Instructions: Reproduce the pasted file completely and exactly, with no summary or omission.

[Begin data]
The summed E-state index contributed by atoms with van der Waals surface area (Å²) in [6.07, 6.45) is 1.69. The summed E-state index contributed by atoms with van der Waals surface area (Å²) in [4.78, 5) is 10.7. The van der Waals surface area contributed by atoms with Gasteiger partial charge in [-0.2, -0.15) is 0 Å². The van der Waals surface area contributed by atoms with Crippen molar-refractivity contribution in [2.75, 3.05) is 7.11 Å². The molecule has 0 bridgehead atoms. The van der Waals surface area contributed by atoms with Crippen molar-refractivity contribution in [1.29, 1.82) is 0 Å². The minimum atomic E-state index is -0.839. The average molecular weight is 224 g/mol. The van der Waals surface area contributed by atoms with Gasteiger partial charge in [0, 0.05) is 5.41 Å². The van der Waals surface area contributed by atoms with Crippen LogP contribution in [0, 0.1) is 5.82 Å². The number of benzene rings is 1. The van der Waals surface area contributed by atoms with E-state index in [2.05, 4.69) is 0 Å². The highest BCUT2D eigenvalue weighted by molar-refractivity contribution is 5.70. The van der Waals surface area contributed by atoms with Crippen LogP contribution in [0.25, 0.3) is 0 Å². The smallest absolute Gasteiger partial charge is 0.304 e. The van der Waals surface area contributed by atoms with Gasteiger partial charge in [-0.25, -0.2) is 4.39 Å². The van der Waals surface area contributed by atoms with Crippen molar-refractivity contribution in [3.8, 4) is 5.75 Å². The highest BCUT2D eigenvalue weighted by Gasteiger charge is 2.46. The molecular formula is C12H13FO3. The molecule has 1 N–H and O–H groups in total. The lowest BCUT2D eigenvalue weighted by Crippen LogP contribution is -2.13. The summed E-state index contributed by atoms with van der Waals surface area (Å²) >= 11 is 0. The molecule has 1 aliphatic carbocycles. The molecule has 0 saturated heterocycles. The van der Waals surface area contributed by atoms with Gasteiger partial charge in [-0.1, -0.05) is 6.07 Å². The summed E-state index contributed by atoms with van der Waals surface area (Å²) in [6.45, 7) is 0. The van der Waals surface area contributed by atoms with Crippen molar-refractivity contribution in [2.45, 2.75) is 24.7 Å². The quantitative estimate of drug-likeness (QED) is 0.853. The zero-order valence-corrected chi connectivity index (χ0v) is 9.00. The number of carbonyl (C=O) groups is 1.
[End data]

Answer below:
The summed E-state index contributed by atoms with van der Waals surface area (Å²) in [6.07, 6.45) is 1.69. The summed E-state index contributed by atoms with van der Waals surface area (Å²) in [4.78, 5) is 10.7. The van der Waals surface area contributed by atoms with Gasteiger partial charge in [-0.2, -0.15) is 0 Å². The van der Waals surface area contributed by atoms with Crippen molar-refractivity contribution in [2.75, 3.05) is 7.11 Å². The molecule has 0 bridgehead atoms. The van der Waals surface area contributed by atoms with Crippen molar-refractivity contribution in [1.29, 1.82) is 0 Å². The minimum atomic E-state index is -0.839. The average molecular weight is 224 g/mol. The van der Waals surface area contributed by atoms with Gasteiger partial charge in [0, 0.05) is 5.41 Å². The van der Waals surface area contributed by atoms with Crippen LogP contribution in [0, 0.1) is 5.82 Å². The number of benzene rings is 1. The van der Waals surface area contributed by atoms with E-state index in [2.05, 4.69) is 0 Å². The highest BCUT2D eigenvalue weighted by molar-refractivity contribution is 5.70. The van der Waals surface area contributed by atoms with Crippen LogP contribution in [0.25, 0.3) is 0 Å². The smallest absolute Gasteiger partial charge is 0.304 e. The van der Waals surface area contributed by atoms with Gasteiger partial charge in [-0.25, -0.2) is 4.39 Å². The van der Waals surface area contributed by atoms with Crippen molar-refractivity contribution in [3.8, 4) is 5.75 Å². The highest BCUT2D eigenvalue weighted by Gasteiger charge is 2.46. The molecular formula is C12H13FO3. The molecule has 1 N–H and O–H groups in total. The lowest BCUT2D eigenvalue weighted by Crippen LogP contribution is -2.13. The summed E-state index contributed by atoms with van der Waals surface area (Å²) >= 11 is 0. The molecule has 1 aliphatic carbocycles. The molecule has 0 saturated heterocycles. The van der Waals surface area contributed by atoms with Gasteiger partial charge in [-0.1, -0.05) is 6.07 Å². The summed E-state index contributed by atoms with van der Waals surface area (Å²) in [6.45, 7) is 0. The van der Waals surface area contributed by atoms with Crippen molar-refractivity contribution in [2.45, 2.75) is 24.7 Å². The quantitative estimate of drug-likeness (QED) is 0.853. The zero-order valence-corrected chi connectivity index (χ0v) is 9.00. The number of carbonyl (C=O) groups is 1.